Discussions By Symptom: Dizziness

persistent symptoms of dizziness without loss of balance

Posted In: Dizziness 0 Replies
  • Posted By: parminides
  • August 1, 2015
  • 05:18 PM

A radiologist and ENT came to different conclusions, so I'd like more thoughts and ideas on the subject.

I am the patient's guardian/conservator. Last fall the patient showed up at the ER with a high fever and complaining of dizziness. The flu was diagnosed and subsequently ran its course. However, the dizziness persisted for weeks, then months, and is still present.

But it's more of a perception of dizziness, rather than actual vertigo. There's no loss of balance involved. He often complains that his field of vision is spinning or jerking or that he feels pulled to one side, but there's never been any outward sign of disequilibrium or loss of balance.

Other symtoms include more visual distortions and a headache with a feeling of pressure behind the eyes. The severity of the symptoms wax and wane but don't seem to disappear completely.

Transient esotropia was reported on two occasions this year: once by a neuro-ophthamologist at an office visit and once by the patient's co-workers.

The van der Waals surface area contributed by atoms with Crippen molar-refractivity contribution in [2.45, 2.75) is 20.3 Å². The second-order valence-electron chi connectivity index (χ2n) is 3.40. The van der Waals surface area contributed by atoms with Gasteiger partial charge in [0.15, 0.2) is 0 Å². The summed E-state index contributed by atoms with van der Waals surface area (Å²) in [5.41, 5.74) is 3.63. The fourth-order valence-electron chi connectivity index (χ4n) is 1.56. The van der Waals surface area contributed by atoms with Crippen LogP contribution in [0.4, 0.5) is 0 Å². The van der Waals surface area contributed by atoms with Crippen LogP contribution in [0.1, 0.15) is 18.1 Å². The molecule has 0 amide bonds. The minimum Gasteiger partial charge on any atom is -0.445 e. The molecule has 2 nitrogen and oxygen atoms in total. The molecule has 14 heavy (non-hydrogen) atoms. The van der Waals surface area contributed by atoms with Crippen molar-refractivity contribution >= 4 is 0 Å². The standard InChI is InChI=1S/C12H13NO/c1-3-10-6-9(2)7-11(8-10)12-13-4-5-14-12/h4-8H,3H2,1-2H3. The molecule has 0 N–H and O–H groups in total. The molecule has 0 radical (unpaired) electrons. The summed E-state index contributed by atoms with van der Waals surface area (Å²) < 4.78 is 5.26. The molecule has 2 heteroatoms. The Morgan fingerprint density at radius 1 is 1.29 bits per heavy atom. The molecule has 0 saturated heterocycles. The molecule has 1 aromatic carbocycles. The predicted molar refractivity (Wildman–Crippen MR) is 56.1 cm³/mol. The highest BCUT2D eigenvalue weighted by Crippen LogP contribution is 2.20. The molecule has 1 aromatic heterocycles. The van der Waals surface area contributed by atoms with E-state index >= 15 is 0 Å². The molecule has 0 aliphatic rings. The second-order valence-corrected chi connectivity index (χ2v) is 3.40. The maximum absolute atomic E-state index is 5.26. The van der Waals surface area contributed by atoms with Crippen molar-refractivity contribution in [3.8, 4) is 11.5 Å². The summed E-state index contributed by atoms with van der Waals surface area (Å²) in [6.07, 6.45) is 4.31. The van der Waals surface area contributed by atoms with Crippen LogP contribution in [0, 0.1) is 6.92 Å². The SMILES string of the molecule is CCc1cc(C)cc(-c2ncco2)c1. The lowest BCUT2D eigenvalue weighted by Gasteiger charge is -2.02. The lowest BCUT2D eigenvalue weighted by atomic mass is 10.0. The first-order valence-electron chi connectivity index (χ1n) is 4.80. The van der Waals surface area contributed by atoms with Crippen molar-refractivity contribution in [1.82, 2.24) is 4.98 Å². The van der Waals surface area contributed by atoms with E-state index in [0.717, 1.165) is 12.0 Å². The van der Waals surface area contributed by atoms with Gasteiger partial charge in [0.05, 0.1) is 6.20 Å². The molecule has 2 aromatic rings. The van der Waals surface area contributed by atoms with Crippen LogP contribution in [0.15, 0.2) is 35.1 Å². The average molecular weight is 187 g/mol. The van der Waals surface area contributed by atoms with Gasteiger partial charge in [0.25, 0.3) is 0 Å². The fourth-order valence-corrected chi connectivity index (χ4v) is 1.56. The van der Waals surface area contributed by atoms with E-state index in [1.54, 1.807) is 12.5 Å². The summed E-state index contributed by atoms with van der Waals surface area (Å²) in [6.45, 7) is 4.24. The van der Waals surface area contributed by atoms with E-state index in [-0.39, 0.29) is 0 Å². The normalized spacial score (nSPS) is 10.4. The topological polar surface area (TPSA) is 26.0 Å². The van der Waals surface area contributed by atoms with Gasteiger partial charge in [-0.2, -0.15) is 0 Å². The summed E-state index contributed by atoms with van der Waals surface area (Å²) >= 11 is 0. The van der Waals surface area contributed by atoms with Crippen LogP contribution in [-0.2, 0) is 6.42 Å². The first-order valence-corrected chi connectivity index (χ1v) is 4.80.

The patient was run through a battery of hearing and balance tests, and everything checked out. An EEG also came back normal.

An MRI was also done, and I've attached a composite images. The views 1A and 1B are SAG T1, view 5 is AX FLAIR, view 6 is AX BFFE, view 7 is AX T1 THINS PRE, view 8 is AX T1 THINS +C, and view 9 is COR T1 THIN +C.

More recently, a CT scan was made, and two slices are also attached as ct(lo).jpg.

The patient is autistic and has a history of OCD. One of his fixations is on his body. He had the flu about ten years ago, and it was accompanied by similar dizziness, which scared him greatly at that time.

The patient had multiple ear infections as a child, and tubes were placed in his ears early in his life.

For years (continuing to the present) he has exhibited what might be called mild facial spasms. Every so often his face will slightly contort for a few seconds, and he will appear to be "out of it." Over the years this has motivated speculation about absence seizures, but EEGs have provided no real evidence. He hasn't taken anti-convulsants for over a decade.

What would you diagnose or suspect based on his history and this MRI and CT imaging? Thank you for your attention.

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